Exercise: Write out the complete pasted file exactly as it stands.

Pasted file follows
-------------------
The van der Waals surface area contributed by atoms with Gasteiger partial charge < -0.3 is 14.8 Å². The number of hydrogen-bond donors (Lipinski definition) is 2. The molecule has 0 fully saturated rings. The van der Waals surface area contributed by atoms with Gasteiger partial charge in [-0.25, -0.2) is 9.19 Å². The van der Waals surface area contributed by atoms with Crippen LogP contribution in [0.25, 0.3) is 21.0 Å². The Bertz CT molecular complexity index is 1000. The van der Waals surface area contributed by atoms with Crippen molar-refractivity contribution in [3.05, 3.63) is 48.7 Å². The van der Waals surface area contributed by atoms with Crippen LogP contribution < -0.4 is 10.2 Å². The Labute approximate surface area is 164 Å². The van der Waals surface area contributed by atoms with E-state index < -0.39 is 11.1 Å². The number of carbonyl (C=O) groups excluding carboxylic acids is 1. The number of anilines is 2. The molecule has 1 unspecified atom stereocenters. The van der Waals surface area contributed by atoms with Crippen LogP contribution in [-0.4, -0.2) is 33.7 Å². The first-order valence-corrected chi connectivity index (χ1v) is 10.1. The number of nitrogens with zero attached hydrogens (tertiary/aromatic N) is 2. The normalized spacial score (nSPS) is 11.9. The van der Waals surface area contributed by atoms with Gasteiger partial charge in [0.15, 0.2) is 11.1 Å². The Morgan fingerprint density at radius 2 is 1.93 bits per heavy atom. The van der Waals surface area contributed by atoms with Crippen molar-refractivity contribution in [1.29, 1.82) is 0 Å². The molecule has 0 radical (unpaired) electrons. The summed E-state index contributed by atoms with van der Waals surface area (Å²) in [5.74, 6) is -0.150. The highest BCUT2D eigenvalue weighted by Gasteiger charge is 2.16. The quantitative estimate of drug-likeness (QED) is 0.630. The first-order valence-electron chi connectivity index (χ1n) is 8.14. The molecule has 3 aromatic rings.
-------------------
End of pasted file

The van der Waals surface area contributed by atoms with Gasteiger partial charge < -0.3 is 14.8 Å². The number of hydrogen-bond donors (Lipinski definition) is 2. The molecule has 0 fully saturated rings. The van der Waals surface area contributed by atoms with Gasteiger partial charge in [-0.25, -0.2) is 9.19 Å². The van der Waals surface area contributed by atoms with Crippen LogP contribution in [0.25, 0.3) is 21.0 Å². The Bertz CT molecular complexity index is 1000. The van der Waals surface area contributed by atoms with Crippen molar-refractivity contribution in [3.05, 3.63) is 48.7 Å². The van der Waals surface area contributed by atoms with Crippen LogP contribution < -0.4 is 10.2 Å². The Labute approximate surface area is 164 Å². The van der Waals surface area contributed by atoms with E-state index < -0.39 is 11.1 Å². The number of carbonyl (C=O) groups excluding carboxylic acids is 1. The number of anilines is 2. The molecule has 1 unspecified atom stereocenters. The van der Waals surface area contributed by atoms with Crippen LogP contribution in [-0.4, -0.2) is 33.7 Å². The first-order valence-corrected chi connectivity index (χ1v) is 10.1. The number of nitrogens with zero attached hydrogens (tertiary/aromatic N) is 2. The normalized spacial score (nSPS) is 11.9. The van der Waals surface area contributed by atoms with Gasteiger partial charge in [0.15, 0.2) is 11.1 Å². The Morgan fingerprint density at radius 2 is 1.93 bits per heavy atom. The van der Waals surface area contributed by atoms with Crippen molar-refractivity contribution in [1.29, 1.82) is 0 Å². The molecule has 0 radical (unpaired) electrons. The summed E-state index contributed by atoms with van der Waals surface area (Å²) in [5.74, 6) is -0.150. The highest BCUT2D eigenvalue weighted by Gasteiger charge is 2.16. The quantitative estimate of drug-likeness (QED) is 0.630. The first-order valence-electron chi connectivity index (χ1n) is 8.14. The molecule has 3 aromatic rings.